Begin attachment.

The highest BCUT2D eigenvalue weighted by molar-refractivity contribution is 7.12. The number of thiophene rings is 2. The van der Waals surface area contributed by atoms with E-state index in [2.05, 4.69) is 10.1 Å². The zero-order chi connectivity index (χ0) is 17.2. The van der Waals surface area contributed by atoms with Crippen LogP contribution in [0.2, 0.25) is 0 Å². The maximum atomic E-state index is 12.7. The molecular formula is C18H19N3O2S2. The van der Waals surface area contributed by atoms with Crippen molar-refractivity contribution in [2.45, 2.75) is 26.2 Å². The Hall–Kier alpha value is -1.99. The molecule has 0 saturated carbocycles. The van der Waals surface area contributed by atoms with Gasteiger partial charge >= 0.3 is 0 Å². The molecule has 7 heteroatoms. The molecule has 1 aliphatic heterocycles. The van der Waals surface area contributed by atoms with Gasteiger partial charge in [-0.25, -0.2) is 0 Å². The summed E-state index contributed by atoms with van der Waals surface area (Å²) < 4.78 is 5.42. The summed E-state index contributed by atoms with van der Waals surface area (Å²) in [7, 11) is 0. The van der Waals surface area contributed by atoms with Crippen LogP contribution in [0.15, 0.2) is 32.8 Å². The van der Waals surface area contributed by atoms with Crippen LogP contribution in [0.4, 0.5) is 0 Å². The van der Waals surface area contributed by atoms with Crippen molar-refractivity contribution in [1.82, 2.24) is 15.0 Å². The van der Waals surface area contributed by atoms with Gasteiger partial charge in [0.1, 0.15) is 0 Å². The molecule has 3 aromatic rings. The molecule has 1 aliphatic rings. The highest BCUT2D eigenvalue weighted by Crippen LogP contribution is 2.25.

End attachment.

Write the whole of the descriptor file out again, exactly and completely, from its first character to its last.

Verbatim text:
The highest BCUT2D eigenvalue weighted by molar-refractivity contribution is 7.12. The number of thiophene rings is 2. The van der Waals surface area contributed by atoms with E-state index in [2.05, 4.69) is 10.1 Å². The zero-order chi connectivity index (χ0) is 17.2. The van der Waals surface area contributed by atoms with Crippen LogP contribution in [0.2, 0.25) is 0 Å². The maximum atomic E-state index is 12.7. The molecular formula is C18H19N3O2S2. The van der Waals surface area contributed by atoms with Crippen molar-refractivity contribution in [2.45, 2.75) is 26.2 Å². The Hall–Kier alpha value is -1.99. The molecule has 0 saturated carbocycles. The van der Waals surface area contributed by atoms with Gasteiger partial charge >= 0.3 is 0 Å². The molecule has 7 heteroatoms. The molecule has 1 aliphatic heterocycles. The van der Waals surface area contributed by atoms with Gasteiger partial charge in [-0.25, -0.2) is 0 Å². The summed E-state index contributed by atoms with van der Waals surface area (Å²) < 4.78 is 5.42. The summed E-state index contributed by atoms with van der Waals surface area (Å²) in [7, 11) is 0. The van der Waals surface area contributed by atoms with Crippen LogP contribution in [0.15, 0.2) is 32.8 Å². The van der Waals surface area contributed by atoms with Crippen LogP contribution in [0.4, 0.5) is 0 Å². The van der Waals surface area contributed by atoms with Crippen molar-refractivity contribution in [1.82, 2.24) is 15.0 Å². The van der Waals surface area contributed by atoms with Gasteiger partial charge in [0.1, 0.15) is 0 Å². The molecule has 3 aromatic rings. The molecule has 1 aliphatic rings. The highest BCUT2D eigenvalue weighted by Crippen LogP contribution is 2.25.